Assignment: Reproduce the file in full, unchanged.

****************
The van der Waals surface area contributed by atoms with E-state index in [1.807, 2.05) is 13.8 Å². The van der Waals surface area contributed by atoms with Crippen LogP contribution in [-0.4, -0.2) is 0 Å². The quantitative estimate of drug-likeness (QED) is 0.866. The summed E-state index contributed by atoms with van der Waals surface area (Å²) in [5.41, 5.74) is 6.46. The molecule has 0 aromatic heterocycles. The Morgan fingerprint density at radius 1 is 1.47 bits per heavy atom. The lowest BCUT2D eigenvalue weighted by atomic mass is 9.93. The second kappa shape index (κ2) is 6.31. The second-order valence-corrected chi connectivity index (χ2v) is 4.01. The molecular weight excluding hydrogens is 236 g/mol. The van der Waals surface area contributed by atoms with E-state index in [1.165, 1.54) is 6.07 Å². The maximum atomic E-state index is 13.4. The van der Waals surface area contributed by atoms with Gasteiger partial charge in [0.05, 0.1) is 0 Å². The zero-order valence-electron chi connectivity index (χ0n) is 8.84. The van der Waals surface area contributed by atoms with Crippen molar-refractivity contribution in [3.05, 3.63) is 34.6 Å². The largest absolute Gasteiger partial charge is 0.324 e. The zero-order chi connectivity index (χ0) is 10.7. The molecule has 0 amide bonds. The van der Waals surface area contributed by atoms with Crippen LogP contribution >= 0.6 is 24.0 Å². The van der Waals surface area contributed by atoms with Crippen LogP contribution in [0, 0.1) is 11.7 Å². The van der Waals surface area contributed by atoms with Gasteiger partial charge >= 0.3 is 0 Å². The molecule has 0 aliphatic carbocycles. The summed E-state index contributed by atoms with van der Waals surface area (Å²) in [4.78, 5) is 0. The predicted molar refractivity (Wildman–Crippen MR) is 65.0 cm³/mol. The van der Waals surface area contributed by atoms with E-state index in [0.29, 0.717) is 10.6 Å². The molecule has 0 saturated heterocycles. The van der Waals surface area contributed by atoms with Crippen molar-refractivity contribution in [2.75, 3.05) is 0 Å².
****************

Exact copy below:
The van der Waals surface area contributed by atoms with E-state index in [1.807, 2.05) is 13.8 Å². The van der Waals surface area contributed by atoms with Crippen LogP contribution in [-0.4, -0.2) is 0 Å². The quantitative estimate of drug-likeness (QED) is 0.866. The summed E-state index contributed by atoms with van der Waals surface area (Å²) in [5.41, 5.74) is 6.46. The molecule has 0 aromatic heterocycles. The Morgan fingerprint density at radius 1 is 1.47 bits per heavy atom. The lowest BCUT2D eigenvalue weighted by atomic mass is 9.93. The second kappa shape index (κ2) is 6.31. The second-order valence-corrected chi connectivity index (χ2v) is 4.01. The molecular weight excluding hydrogens is 236 g/mol. The van der Waals surface area contributed by atoms with E-state index in [1.165, 1.54) is 6.07 Å². The maximum atomic E-state index is 13.4. The van der Waals surface area contributed by atoms with Gasteiger partial charge in [0.05, 0.1) is 0 Å². The zero-order valence-electron chi connectivity index (χ0n) is 8.84. The van der Waals surface area contributed by atoms with Crippen molar-refractivity contribution in [3.05, 3.63) is 34.6 Å². The largest absolute Gasteiger partial charge is 0.324 e. The zero-order chi connectivity index (χ0) is 10.7. The molecule has 0 amide bonds. The van der Waals surface area contributed by atoms with Crippen LogP contribution >= 0.6 is 24.0 Å². The van der Waals surface area contributed by atoms with Crippen LogP contribution in [0, 0.1) is 11.7 Å². The van der Waals surface area contributed by atoms with Gasteiger partial charge >= 0.3 is 0 Å². The molecule has 0 aliphatic carbocycles. The summed E-state index contributed by atoms with van der Waals surface area (Å²) in [4.78, 5) is 0. The predicted molar refractivity (Wildman–Crippen MR) is 65.0 cm³/mol. The van der Waals surface area contributed by atoms with E-state index in [0.29, 0.717) is 10.6 Å². The molecule has 0 saturated heterocycles. The van der Waals surface area contributed by atoms with Crippen molar-refractivity contribution in [2.75, 3.05) is 0 Å².